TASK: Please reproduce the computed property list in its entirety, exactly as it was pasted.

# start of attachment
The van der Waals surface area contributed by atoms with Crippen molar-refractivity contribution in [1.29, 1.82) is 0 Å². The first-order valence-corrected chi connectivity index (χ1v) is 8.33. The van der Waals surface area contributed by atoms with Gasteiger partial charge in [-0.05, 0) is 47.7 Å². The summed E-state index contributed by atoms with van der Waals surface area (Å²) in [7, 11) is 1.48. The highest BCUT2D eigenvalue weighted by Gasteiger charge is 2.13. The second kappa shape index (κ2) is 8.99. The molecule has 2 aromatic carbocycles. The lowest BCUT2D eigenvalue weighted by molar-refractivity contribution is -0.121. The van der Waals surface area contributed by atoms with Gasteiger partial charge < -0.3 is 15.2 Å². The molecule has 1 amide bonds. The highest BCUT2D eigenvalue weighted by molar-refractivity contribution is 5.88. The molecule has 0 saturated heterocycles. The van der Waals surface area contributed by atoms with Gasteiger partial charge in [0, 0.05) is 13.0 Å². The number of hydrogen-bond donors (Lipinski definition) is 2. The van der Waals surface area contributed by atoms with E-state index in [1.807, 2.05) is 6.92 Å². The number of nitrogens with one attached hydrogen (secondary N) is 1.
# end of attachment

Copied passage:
The van der Waals surface area contributed by atoms with Crippen molar-refractivity contribution in [1.29, 1.82) is 0 Å². The first-order valence-corrected chi connectivity index (χ1v) is 8.33. The van der Waals surface area contributed by atoms with Gasteiger partial charge in [-0.05, 0) is 47.7 Å². The summed E-state index contributed by atoms with van der Waals surface area (Å²) in [7, 11) is 1.48. The highest BCUT2D eigenvalue weighted by Gasteiger charge is 2.13. The second kappa shape index (κ2) is 8.99. The molecule has 2 aromatic carbocycles. The lowest BCUT2D eigenvalue weighted by molar-refractivity contribution is -0.121. The van der Waals surface area contributed by atoms with Gasteiger partial charge < -0.3 is 15.2 Å². The molecule has 1 amide bonds. The highest BCUT2D eigenvalue weighted by molar-refractivity contribution is 5.88. The molecule has 0 saturated heterocycles. The van der Waals surface area contributed by atoms with Gasteiger partial charge in [0, 0.05) is 13.0 Å². The number of hydrogen-bond donors (Lipinski definition) is 2. The van der Waals surface area contributed by atoms with E-state index in [1.807, 2.05) is 6.92 Å². The number of nitrogens with one attached hydrogen (secondary N) is 1.